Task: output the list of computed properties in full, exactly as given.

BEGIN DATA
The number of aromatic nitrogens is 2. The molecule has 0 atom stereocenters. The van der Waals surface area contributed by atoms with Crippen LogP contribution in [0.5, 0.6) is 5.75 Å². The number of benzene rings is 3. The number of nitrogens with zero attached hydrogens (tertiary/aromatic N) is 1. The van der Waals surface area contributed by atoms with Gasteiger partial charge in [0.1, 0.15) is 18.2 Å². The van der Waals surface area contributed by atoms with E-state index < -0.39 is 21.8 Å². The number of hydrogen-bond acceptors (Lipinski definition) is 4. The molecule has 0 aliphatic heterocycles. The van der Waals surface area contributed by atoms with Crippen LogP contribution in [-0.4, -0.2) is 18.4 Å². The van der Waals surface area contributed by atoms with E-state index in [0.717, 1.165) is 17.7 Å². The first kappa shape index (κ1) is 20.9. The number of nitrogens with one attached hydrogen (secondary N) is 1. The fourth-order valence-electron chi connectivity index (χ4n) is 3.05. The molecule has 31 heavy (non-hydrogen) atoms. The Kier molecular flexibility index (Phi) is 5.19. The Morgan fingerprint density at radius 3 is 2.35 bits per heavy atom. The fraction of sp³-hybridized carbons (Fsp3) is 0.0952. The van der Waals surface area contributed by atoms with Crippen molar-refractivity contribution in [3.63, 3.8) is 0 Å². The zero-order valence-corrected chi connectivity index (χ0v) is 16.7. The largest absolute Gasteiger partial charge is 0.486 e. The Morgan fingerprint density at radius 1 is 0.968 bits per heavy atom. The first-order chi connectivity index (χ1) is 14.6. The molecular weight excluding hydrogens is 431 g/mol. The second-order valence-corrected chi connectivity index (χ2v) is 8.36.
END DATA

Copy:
The number of aromatic nitrogens is 2. The molecule has 0 atom stereocenters. The van der Waals surface area contributed by atoms with Crippen LogP contribution in [0.5, 0.6) is 5.75 Å². The number of benzene rings is 3. The number of nitrogens with zero attached hydrogens (tertiary/aromatic N) is 1. The van der Waals surface area contributed by atoms with Gasteiger partial charge in [0.1, 0.15) is 18.2 Å². The van der Waals surface area contributed by atoms with E-state index < -0.39 is 21.8 Å². The number of hydrogen-bond acceptors (Lipinski definition) is 4. The molecule has 0 aliphatic heterocycles. The van der Waals surface area contributed by atoms with Crippen LogP contribution in [-0.4, -0.2) is 18.4 Å². The van der Waals surface area contributed by atoms with E-state index in [0.717, 1.165) is 17.7 Å². The first kappa shape index (κ1) is 20.9. The number of nitrogens with one attached hydrogen (secondary N) is 1. The fourth-order valence-electron chi connectivity index (χ4n) is 3.05. The molecule has 31 heavy (non-hydrogen) atoms. The Kier molecular flexibility index (Phi) is 5.19. The Morgan fingerprint density at radius 3 is 2.35 bits per heavy atom. The fraction of sp³-hybridized carbons (Fsp3) is 0.0952. The van der Waals surface area contributed by atoms with Crippen molar-refractivity contribution in [3.63, 3.8) is 0 Å². The zero-order valence-corrected chi connectivity index (χ0v) is 16.7. The largest absolute Gasteiger partial charge is 0.486 e. The Morgan fingerprint density at radius 1 is 0.968 bits per heavy atom. The first-order chi connectivity index (χ1) is 14.6. The molecular weight excluding hydrogens is 431 g/mol. The second-order valence-corrected chi connectivity index (χ2v) is 8.36.